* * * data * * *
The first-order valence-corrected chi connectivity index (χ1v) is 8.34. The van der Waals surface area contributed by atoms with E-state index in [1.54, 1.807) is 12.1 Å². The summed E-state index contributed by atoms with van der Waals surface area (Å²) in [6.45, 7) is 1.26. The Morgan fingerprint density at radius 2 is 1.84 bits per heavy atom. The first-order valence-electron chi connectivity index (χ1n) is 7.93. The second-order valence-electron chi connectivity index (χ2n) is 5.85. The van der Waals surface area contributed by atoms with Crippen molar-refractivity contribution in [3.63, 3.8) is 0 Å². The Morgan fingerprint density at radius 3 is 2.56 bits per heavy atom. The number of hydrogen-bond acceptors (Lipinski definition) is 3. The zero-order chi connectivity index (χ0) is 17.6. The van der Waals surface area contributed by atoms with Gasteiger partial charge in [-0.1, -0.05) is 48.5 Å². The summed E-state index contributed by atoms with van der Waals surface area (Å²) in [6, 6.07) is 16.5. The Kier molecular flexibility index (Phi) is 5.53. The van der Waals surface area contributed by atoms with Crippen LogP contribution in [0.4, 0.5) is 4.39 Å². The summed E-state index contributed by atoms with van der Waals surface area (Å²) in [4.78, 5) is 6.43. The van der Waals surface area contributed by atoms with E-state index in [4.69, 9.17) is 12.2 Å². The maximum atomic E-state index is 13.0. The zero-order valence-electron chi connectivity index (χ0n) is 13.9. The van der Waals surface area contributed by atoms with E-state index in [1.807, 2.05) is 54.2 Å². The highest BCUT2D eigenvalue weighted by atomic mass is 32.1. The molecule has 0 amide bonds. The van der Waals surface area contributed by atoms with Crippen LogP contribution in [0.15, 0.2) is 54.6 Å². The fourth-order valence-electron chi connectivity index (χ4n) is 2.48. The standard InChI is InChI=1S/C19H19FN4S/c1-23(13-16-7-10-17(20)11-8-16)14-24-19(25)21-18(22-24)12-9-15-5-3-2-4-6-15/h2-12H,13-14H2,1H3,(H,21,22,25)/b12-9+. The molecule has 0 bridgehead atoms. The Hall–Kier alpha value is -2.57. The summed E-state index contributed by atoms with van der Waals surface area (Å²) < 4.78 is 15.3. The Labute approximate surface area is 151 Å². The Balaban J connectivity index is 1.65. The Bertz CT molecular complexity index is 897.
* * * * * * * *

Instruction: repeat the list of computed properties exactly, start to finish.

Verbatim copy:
The first-order valence-corrected chi connectivity index (χ1v) is 8.34. The van der Waals surface area contributed by atoms with E-state index in [1.54, 1.807) is 12.1 Å². The summed E-state index contributed by atoms with van der Waals surface area (Å²) in [6.45, 7) is 1.26. The Morgan fingerprint density at radius 2 is 1.84 bits per heavy atom. The first-order valence-electron chi connectivity index (χ1n) is 7.93. The second-order valence-electron chi connectivity index (χ2n) is 5.85. The van der Waals surface area contributed by atoms with Crippen molar-refractivity contribution in [3.63, 3.8) is 0 Å². The Morgan fingerprint density at radius 3 is 2.56 bits per heavy atom. The number of hydrogen-bond acceptors (Lipinski definition) is 3. The zero-order chi connectivity index (χ0) is 17.6. The van der Waals surface area contributed by atoms with Gasteiger partial charge in [-0.1, -0.05) is 48.5 Å². The summed E-state index contributed by atoms with van der Waals surface area (Å²) in [6, 6.07) is 16.5. The Kier molecular flexibility index (Phi) is 5.53. The van der Waals surface area contributed by atoms with Crippen LogP contribution in [0.4, 0.5) is 4.39 Å². The summed E-state index contributed by atoms with van der Waals surface area (Å²) in [4.78, 5) is 6.43. The van der Waals surface area contributed by atoms with E-state index in [4.69, 9.17) is 12.2 Å². The maximum atomic E-state index is 13.0. The zero-order valence-electron chi connectivity index (χ0n) is 13.9. The van der Waals surface area contributed by atoms with E-state index in [1.807, 2.05) is 54.2 Å². The highest BCUT2D eigenvalue weighted by atomic mass is 32.1. The molecule has 0 amide bonds. The van der Waals surface area contributed by atoms with Crippen LogP contribution in [0.15, 0.2) is 54.6 Å². The fourth-order valence-electron chi connectivity index (χ4n) is 2.48. The standard InChI is InChI=1S/C19H19FN4S/c1-23(13-16-7-10-17(20)11-8-16)14-24-19(25)21-18(22-24)12-9-15-5-3-2-4-6-15/h2-12H,13-14H2,1H3,(H,21,22,25)/b12-9+. The molecule has 0 bridgehead atoms. The Hall–Kier alpha value is -2.57. The summed E-state index contributed by atoms with van der Waals surface area (Å²) < 4.78 is 15.3. The Labute approximate surface area is 151 Å². The Balaban J connectivity index is 1.65. The Bertz CT molecular complexity index is 897.